The different species run at different times of the year. In Alaska the run starts in March with kings and ends with September’s silver salmon. When the salmon move up the creeks and rivers, they spawn and then die from exhaustion.
The young of the year make their way back to the ocean where they will live for two to seven years. Once they are ready to spawn, the salmon return to their native stream.
Scientists say salmon use their sense of smell and the earth’s magnetic field to find the stream where they were born. When a spawn-ready salmon can’t find its birth stream, the fish searches until it dies.
The Seward Silver Salmon Derby started in 1956 and runs for one week each August. The heaviest fish sends one angler home with $10,000. Catching a tagged salmon can earn up to $50,000. Since silver salmon infiltrate the area in the summer, and anglers can catch them from kayak, boat or shore—anyone has a shot at the prize. The winner-take-all contest creates a fishing frenzy with thousands of dollars on the line.
Top Alaska Fishing Species
At end of the day, I walked down to J Dock where the fishing charters and local anglers weigh their catch. Around Seward, the three most popular targets are salmon, halibut and rockfish.
Groups trickled in bringing larger and larger fish. As I watched a 150-pound halibut hoisted onto the scales, I wondered what would happen if I tied into one of these beasts. Halibut are the largest flatfish on earth, with Alaska’s record 482-pounder taken out of Glacier Bay. Needless to say, I was excited to get out on the water and do some fishing.
There are over 70 different types of rockfish. Some of these brightly colored fish live up to 75 years and reach 40 pounds. They live on the bottom in water over 300 feet deep.
That evening I met up with Katya Karankevich and Andrew McNown, my camping and fishing buddies for the next two days. I hooked up with Katya and Andrew through social media. When I posted on an Alaska fishing group page about my trip to Seward, they agreed to show me around.
In the morning we hit up The Fish House, a giant tackle store and charter service. We picked up a few lures and my Alaska fishing license. Then we were off to Miller’s Landing to meet a water taxi for the 45-minute ferry to the island beach that would be our home for two days.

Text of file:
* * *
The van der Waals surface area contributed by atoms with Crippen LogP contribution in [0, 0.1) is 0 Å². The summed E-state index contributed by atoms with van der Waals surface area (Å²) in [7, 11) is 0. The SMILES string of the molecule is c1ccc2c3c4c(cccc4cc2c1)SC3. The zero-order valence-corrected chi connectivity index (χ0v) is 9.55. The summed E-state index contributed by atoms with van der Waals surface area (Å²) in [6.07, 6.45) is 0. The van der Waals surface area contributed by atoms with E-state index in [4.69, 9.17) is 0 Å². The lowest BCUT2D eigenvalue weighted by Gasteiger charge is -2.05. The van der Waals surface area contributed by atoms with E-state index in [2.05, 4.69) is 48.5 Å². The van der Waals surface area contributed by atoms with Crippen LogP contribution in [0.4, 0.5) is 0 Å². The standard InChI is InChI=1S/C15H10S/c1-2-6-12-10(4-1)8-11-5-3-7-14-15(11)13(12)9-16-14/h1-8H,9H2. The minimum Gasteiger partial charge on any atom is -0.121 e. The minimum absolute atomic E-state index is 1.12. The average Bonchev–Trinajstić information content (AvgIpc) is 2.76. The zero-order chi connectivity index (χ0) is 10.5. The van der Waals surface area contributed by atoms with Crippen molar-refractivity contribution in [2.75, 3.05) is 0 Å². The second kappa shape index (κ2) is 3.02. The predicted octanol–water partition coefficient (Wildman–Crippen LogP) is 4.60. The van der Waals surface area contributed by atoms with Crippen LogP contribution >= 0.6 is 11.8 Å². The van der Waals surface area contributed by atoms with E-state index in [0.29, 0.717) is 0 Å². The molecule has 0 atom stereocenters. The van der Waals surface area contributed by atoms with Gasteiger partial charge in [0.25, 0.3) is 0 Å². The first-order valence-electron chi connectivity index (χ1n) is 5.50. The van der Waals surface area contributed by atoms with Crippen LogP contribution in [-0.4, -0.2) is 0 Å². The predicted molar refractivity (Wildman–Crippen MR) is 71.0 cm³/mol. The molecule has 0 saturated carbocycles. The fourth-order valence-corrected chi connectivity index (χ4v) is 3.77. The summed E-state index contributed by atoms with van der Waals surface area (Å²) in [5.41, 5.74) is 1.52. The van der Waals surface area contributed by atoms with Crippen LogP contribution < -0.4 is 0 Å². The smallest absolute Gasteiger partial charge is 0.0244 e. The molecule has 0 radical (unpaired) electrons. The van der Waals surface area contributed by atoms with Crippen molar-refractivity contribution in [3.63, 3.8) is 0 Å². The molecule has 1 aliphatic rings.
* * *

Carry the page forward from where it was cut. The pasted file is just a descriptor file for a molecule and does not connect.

As the water taxi pulled away, leaving us on a rocky, gray beach surrounded by cliffs and forest, all of the running and gunning and worrying left with the boat. I was home. At least home for the next two days. I had a lot of photos to take and the time would fly by, but I felt like I had arrived.
I figured my best shot at a giant halibut was to ride the Whiskey Gulch tide 15 miles into the deep water. Then, I would ride the current back to the launch.
Or, I could fish in front of the camp, where the mountains meet the ocean. I was guaranteed a wide variety of fish with a chance at a halibut.
While part of me wanted to go the distance to fish for a trophy halibut, I decided to stay close to home. In hindsight, I’m glad I made that choice.
Spearfishing in Alaska’s Big Outdoors
The weather was perfect and the view spectacular. The crew seemed pretty chill. Katya was born in Russia and moved to Alaska when she was six. She had a wildness to her personality with a good sense of humor.
Andrew, a nursing student, was calm and quiet. I could tell he would be a good person to have around if there was an emergency. After setting up camp, we pushed off in search of salmon.
Kat is a spearfishing angler, so she was ready to dive in and shoot a fish. Andrew and I were rigged up for fishing. After exploring Thumb Cove, we decided to cruise over to Humpy Cove and try our luck.
About a mile into the journey, Kat’s pedal drive broke. Her boat was too unwieldy to paddle very far. Instead of turning around, I offered to tow her the rest of the trip. We tied our kayaks stern to bow with a towrope and continued to the fishing grounds.